The legal situation

Meanwhile, it is still unclear how the Delaware court might react if the collective agreement is re-approved.

The judge has scheduled a hearing for July 8 to decide whether the lawyers for the Tesla shareholder who filed the lawsuit against Tesla will receive $6 billion worth of TSLA stock as legal fees.

After that hearing, Musk can ask the Delaware Supreme Court to review the case. Unless the decision is overturned on appeal, the 2018 pay package will not be recognized under Delaware law.

This is where Tesla’s move to Texas comes in. If shareholders approve the Texas reorganization, lawsuits will be filed in that state, not Delaware.

However, Tesla shareholders could challenge the electric car giant’s move to Texas. If that happens, the lawsuit would be heard in Delaware courts, according to Bloomberg.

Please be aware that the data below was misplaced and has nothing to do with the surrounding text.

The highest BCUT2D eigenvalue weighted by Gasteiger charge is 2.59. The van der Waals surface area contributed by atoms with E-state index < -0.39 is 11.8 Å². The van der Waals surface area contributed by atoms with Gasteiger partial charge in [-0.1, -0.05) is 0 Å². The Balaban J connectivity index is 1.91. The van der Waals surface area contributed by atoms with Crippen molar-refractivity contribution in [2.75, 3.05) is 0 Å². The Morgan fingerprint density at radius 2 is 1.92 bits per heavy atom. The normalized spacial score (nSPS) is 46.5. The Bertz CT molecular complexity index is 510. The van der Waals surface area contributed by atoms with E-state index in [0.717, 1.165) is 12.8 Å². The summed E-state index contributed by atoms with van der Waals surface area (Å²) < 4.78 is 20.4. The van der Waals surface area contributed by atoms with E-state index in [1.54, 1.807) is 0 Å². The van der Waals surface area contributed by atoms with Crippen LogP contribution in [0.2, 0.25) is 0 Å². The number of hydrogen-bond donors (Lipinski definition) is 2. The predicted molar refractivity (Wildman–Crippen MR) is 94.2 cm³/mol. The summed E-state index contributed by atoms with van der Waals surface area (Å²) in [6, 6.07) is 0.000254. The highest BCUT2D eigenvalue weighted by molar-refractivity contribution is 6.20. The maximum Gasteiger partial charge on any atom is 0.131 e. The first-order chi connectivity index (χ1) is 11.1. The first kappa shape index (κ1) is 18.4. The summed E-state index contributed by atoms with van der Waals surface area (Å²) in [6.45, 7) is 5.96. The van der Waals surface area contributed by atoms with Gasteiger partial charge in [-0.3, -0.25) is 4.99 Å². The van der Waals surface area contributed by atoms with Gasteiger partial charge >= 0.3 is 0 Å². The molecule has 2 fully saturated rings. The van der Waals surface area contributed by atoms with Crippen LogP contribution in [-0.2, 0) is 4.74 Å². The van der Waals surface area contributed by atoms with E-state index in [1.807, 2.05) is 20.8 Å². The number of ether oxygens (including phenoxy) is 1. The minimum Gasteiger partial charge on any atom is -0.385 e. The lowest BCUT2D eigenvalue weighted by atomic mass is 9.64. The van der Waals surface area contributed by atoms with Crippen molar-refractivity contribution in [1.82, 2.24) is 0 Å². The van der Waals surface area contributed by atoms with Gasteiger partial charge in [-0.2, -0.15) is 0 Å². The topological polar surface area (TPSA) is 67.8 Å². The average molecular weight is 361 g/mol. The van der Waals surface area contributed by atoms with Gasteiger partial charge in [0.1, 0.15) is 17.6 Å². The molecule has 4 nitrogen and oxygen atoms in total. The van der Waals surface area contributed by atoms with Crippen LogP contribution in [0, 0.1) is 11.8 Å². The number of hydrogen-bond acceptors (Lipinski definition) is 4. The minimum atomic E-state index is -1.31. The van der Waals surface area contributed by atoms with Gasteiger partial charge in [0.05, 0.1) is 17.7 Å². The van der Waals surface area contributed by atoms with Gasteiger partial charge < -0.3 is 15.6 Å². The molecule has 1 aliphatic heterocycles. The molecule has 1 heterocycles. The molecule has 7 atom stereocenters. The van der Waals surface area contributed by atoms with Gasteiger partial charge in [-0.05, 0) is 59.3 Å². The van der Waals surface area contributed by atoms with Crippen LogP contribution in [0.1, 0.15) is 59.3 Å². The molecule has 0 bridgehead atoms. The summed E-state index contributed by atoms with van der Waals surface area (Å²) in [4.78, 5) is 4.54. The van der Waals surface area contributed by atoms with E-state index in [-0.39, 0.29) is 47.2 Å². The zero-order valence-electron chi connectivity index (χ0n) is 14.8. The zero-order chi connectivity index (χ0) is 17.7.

On May 28, the Delaware judge said, according to media reports, that she did not believe Tesla would circumvent her ruling in the case.

Tesla wrote in court documents that an attempt to retry the case in Texas was “wild speculation.”

Performance of Tesla shares

TSLA shares fell 2% to 173.79 during market activity on Monday. Last week, Tesla shares fell 0.3% to 177.48.

TSLA fell 2.8% in May and is down about 30% so far this year.

However, Tesla has rebounded since reporting first-quarter earnings and revenue on April 23, finding support just above its 50-day moving average, according to MarketSurge analysis. On April 22, Tesla stock hit a 52-week low of 138.80.

The electric car giant will announce its second-quarter results in mid-July.

Tesla stock ranks seventh in the 35-member IBD Automakers industry group. The stock has a weak Composite Rating of 42 out of a best possible 99. The shares have a Relative Strength Rating of 17 and an EPS Rating of 62.

Please follow Kit Norton on X @KitNorton for more coverage.